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VINTAGRAPH • WPA • WWII • POUR IT ON: WWII POSTER

Forsooth, Duluth: 1902

Forsooth, Duluth: 1902

1902. "Superior Street, Duluth, Minnesota." 8x10 inch dry plate glass negative by William Henry Jackson, Detroit Photographic Company. View full size.

 

On Shorpy:
Today’s Top 5

Re: Telephone Cables

"From the earliest days, telephone companies put short stretches of wire inside cables to safely cross bodies of water, such as the Hudson River. Wires in cables had much higher attenuation than open wires, because while in open wires resistance was the only cause of attenuation, in cables, there were two additional causes, capacitance and induction. Cables thus were at first only used where open wires couldn’t be strung."

https://ethw.org/Telephone_Transmission

Long distance open wire had one tenth the attenuation of cable circuits and remained in service through the mid 1960's in Florida. I began work with AT&T in Jacksonville, Florida in 1961. Our open wire line to the West which carried our TD2 microwave radio alarm circuits, was lost to a railroad derailment around 1964. Our last remaining J carrier (12 voice circuits superimposed on open wire) went down in 1966 when someone cut 4 spans of copper wire just outside of Ft Pierce, Florida. The circuits remained out of action until space was found on either cable (L3) or microwave radio (TD2).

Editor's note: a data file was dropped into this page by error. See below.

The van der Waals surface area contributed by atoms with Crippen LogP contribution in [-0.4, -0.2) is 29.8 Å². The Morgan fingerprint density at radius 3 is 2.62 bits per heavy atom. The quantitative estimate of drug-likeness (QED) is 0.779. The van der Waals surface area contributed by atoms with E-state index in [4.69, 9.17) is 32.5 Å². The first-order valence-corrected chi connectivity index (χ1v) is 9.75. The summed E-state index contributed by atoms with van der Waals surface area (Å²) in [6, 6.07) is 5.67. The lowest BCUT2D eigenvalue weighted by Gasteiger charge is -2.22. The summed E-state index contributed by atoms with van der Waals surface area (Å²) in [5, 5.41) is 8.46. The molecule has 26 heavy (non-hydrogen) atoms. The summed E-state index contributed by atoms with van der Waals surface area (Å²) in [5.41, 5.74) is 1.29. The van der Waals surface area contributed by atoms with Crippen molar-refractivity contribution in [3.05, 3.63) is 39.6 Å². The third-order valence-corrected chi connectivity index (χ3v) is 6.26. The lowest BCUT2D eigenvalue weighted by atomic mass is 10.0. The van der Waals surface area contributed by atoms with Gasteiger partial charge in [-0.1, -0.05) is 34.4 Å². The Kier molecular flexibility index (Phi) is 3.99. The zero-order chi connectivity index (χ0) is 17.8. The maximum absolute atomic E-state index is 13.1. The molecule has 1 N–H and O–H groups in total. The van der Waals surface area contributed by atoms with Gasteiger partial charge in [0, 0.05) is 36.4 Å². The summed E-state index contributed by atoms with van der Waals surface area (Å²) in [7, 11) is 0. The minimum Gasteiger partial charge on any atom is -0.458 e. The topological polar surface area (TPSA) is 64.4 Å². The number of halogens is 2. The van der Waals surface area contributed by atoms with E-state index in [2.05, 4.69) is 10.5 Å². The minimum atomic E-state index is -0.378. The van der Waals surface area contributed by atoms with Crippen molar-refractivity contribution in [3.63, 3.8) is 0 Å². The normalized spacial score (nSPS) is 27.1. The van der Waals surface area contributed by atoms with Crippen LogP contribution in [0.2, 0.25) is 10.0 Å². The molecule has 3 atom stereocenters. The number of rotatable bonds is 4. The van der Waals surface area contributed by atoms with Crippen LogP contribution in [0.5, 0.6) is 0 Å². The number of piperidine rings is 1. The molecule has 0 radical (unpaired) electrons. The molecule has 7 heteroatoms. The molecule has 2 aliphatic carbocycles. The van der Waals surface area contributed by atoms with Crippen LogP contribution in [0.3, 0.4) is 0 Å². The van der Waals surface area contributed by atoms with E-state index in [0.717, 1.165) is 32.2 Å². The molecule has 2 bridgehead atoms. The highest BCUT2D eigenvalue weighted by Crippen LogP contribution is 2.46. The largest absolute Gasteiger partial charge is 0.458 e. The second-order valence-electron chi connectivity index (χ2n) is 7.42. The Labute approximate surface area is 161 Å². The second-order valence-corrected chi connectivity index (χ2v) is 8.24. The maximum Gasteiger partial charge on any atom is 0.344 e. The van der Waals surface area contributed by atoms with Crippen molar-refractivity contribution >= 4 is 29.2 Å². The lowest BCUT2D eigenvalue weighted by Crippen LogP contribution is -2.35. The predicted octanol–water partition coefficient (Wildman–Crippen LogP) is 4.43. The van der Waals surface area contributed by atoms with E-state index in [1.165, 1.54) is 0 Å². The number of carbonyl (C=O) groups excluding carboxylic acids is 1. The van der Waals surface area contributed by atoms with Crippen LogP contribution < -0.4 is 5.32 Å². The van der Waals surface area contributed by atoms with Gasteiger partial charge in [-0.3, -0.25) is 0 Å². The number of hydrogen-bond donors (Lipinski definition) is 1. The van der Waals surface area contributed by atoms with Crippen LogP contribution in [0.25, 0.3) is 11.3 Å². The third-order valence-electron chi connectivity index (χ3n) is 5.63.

Good times.

Telephone cables

I was wondering the same thing, so I Googled and found this:

https://www.copper.org/applications/telecomm/consumer/evolution.html

It appears that the first multiwire telephone cables began to be used around 1887 and by 1891, an improved, paper insulated standard cable was being used.

So those wires weren't long for this world.

Oh the Pain

Just one painless dentist sign, and it could have been Fortooth, Duluth.

That's one complex electrical pole.

I can't keep track of the wiring on my model railroad.

Hard to imagine that every wire on these poles went to its intended phone.

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